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Theft of sacred temple objects angers public

(Balitrips.net) / 11 Dec 2012
Theft of sacred temple objects angers publicA series of thefts targeting sacred religious objects from several temples across the island has angered the public and increased pressure on the police, who have yet to identify and arrest the perpetrators. The burglaries, the first of which took place in March, have forced traditional communities to organize civilian night patrols and, in some cases, relocate sacred objects to safer locations.

The temples’ sacred objects, in particular the pretima, or small effigies made of precious woods and usually bedecked with gold and gemstones, are very valuable articles for Balinese Hindus because they serve as the earthly, physical presence of their gods.The loss of a pretima cuts deeply into the psyche of the community, which feels violated by the theft and, at the same time, abandoned by the grace and protection of their deities. Creating a new pretima would be expensive for communities and they would also have to conduct a series of major rituals to purify and enshrine the object.

This is why so many Balinese Hindus have demanded that the judiciary not treat such thefts as common criminal acts. Instead, they argue, the perpetrators must be tried for desecration.In the latest display of the public’s growing frustration with the police, scores of students from the Indonesia Hindu Students Association (KMHDI) and the Hindu Dharma College (IHDN) staged a rally at the Bali Legislative Council on Friday.“We condemn the thieves. The police must catch them immediately because the theft of pretima and other sacred objects from temples shows utter disrespect to Hinduism,” the rally’s coordinator, I Nyoman Surpa, said.

Between March and November, a large number of pretima and other sacred objects were stolen from 21 temples in five regencies, including Badung, Buleleng, Gianyar, Jembrana and Tabanan. None of the crimes have been solved by the police. Dressed in Balinese traditional costume, the students staged a play depicting religious rituals for the pretima and the other sacred objects. One of the students carried a replica of a pretima on her head, while two other students carried red parasols. Traditional gamelan musical instruments and a man wearing a mask depicting Rangda, the long-haired, fanged representation of the wrathful Durgha, the Goddess of Death, were the centerpieces of the rally. “We really hope that the legislative council compels the Bali Police to be more serious in maintaining security on this island,” Surpa said.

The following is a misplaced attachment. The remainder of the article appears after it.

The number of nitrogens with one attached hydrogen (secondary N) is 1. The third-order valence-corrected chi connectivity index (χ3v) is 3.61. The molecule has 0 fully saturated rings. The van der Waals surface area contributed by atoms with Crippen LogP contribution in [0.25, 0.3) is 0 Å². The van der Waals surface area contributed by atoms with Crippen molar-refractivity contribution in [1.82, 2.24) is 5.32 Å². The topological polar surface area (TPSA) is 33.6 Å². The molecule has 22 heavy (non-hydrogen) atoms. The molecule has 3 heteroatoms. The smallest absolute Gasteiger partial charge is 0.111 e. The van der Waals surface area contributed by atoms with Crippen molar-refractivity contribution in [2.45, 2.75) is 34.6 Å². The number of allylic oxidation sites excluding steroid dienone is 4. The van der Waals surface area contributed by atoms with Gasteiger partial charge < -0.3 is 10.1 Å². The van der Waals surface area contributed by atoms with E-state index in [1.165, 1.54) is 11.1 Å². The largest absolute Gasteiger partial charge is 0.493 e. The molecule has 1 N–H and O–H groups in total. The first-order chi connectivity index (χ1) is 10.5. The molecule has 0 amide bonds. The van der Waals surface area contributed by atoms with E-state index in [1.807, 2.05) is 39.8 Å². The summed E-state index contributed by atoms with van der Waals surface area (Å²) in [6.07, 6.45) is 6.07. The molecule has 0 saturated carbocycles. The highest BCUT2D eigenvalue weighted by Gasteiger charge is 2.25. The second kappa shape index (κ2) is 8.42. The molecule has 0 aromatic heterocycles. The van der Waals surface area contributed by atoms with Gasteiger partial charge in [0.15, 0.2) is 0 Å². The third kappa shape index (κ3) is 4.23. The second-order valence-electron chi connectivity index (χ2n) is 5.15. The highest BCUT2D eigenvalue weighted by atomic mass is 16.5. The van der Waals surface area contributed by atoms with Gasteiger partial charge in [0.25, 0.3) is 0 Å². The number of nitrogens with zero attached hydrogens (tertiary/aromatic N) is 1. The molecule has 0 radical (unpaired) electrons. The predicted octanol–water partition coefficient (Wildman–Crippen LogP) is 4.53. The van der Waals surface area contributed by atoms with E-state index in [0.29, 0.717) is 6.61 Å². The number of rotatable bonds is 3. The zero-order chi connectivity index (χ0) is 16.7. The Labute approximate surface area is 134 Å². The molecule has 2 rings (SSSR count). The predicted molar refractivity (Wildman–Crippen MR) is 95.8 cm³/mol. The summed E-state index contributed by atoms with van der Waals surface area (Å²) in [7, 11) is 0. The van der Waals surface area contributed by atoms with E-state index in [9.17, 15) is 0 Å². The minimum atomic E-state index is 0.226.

Previously, several high priests and religious figures had met with Bali Police deputy chief Brig. Gen. I Ketut Untung Yoga to convey their concerns over the matter. Untung Yoga disclosed that the police had formed a special team to investigate the thefts.Students also urged the authorities to severely punish the thieves. “We demand the death punishment for the thieves,” Surpa said.

Previously in 2010, a number of sacred-object thefts also raised concern among locals. Police finally solved the case at the end of 2010. The police arrested seven people involved in the robberies, including an Italian national, Roberto Gamba, who had bought hundreds of stolen pretima from the thieves.However, after a trial lasting several months, Gamba was only sentenced to five months in jail, which triggered anger and disappointment among many Balinese Hindu scholars and community leaders.

Two other defendants in the case, I Gusti Lanang Sidemen and Komang Oka Sukaya, were handed seven-year prison sentences. Four other Balinese charged in connection with the case received sentences of between six-and-a-half and seven years’ imprisonment.“We were really disappointed by the light sentences in the previous case. It was unjust. When the police catch the thieves [in this latest case], we demand the heaviest sentences be meted out so that similar cases do not happen again in the future,” Surpa said.

Bali Legislative Councilor Kari Subali agreed that the thieves should be given heavy sentences. “This case has gravely injured us as Balinese and Hindus. Pretima have a special meaning for us,” he said, adding that rather than the death penalty, the thieves should be punished with life imprisonment.


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